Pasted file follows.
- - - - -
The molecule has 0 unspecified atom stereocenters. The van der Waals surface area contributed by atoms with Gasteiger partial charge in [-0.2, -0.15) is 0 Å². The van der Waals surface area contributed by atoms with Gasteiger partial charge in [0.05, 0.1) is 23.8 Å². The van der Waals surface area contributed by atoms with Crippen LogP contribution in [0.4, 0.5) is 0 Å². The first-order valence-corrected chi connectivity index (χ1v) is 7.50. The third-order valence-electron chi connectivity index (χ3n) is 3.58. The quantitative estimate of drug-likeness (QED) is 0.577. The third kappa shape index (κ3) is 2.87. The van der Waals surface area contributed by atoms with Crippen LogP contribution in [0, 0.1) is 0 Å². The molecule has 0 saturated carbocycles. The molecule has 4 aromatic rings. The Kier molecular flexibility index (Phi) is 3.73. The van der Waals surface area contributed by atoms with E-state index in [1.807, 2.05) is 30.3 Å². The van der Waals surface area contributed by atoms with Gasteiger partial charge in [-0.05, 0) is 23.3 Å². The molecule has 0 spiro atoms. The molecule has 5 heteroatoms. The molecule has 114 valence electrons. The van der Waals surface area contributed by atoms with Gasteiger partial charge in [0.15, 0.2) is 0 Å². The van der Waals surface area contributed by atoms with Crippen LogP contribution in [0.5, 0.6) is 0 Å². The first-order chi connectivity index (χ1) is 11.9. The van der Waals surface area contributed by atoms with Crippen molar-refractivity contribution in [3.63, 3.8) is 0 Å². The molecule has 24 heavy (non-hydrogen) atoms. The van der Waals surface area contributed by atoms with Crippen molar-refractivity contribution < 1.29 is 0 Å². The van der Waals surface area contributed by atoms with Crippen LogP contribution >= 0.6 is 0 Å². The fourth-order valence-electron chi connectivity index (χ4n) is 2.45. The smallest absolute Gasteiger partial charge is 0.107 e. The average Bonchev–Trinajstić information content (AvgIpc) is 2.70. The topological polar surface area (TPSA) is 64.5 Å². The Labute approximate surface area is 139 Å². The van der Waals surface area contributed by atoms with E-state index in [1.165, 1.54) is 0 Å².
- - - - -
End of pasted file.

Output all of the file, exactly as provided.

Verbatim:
The molecule has 0 unspecified atom stereocenters. The van der Waals surface area contributed by atoms with Gasteiger partial charge in [-0.2, -0.15) is 0 Å². The van der Waals surface area contributed by atoms with Gasteiger partial charge in [0.05, 0.1) is 23.8 Å². The van der Waals surface area contributed by atoms with Crippen LogP contribution in [0.4, 0.5) is 0 Å². The first-order valence-corrected chi connectivity index (χ1v) is 7.50. The third-order valence-electron chi connectivity index (χ3n) is 3.58. The quantitative estimate of drug-likeness (QED) is 0.577. The third kappa shape index (κ3) is 2.87. The van der Waals surface area contributed by atoms with Crippen LogP contribution in [0, 0.1) is 0 Å². The molecule has 0 saturated carbocycles. The molecule has 4 aromatic rings. The Kier molecular flexibility index (Phi) is 3.73. The van der Waals surface area contributed by atoms with E-state index in [1.807, 2.05) is 30.3 Å². The van der Waals surface area contributed by atoms with Gasteiger partial charge in [-0.05, 0) is 23.3 Å². The molecule has 0 spiro atoms. The molecule has 5 heteroatoms. The molecule has 114 valence electrons. The van der Waals surface area contributed by atoms with Gasteiger partial charge in [0.15, 0.2) is 0 Å². The van der Waals surface area contributed by atoms with Crippen LogP contribution in [0.5, 0.6) is 0 Å². The first-order chi connectivity index (χ1) is 11.9. The van der Waals surface area contributed by atoms with Crippen molar-refractivity contribution in [3.63, 3.8) is 0 Å². The molecule has 24 heavy (non-hydrogen) atoms. The van der Waals surface area contributed by atoms with Crippen molar-refractivity contribution < 1.29 is 0 Å². The van der Waals surface area contributed by atoms with Crippen LogP contribution >= 0.6 is 0 Å². The fourth-order valence-electron chi connectivity index (χ4n) is 2.45. The smallest absolute Gasteiger partial charge is 0.107 e. The average Bonchev–Trinajstić information content (AvgIpc) is 2.70. The topological polar surface area (TPSA) is 64.5 Å². The Labute approximate surface area is 139 Å². The van der Waals surface area contributed by atoms with E-state index in [1.165, 1.54) is 0 Å².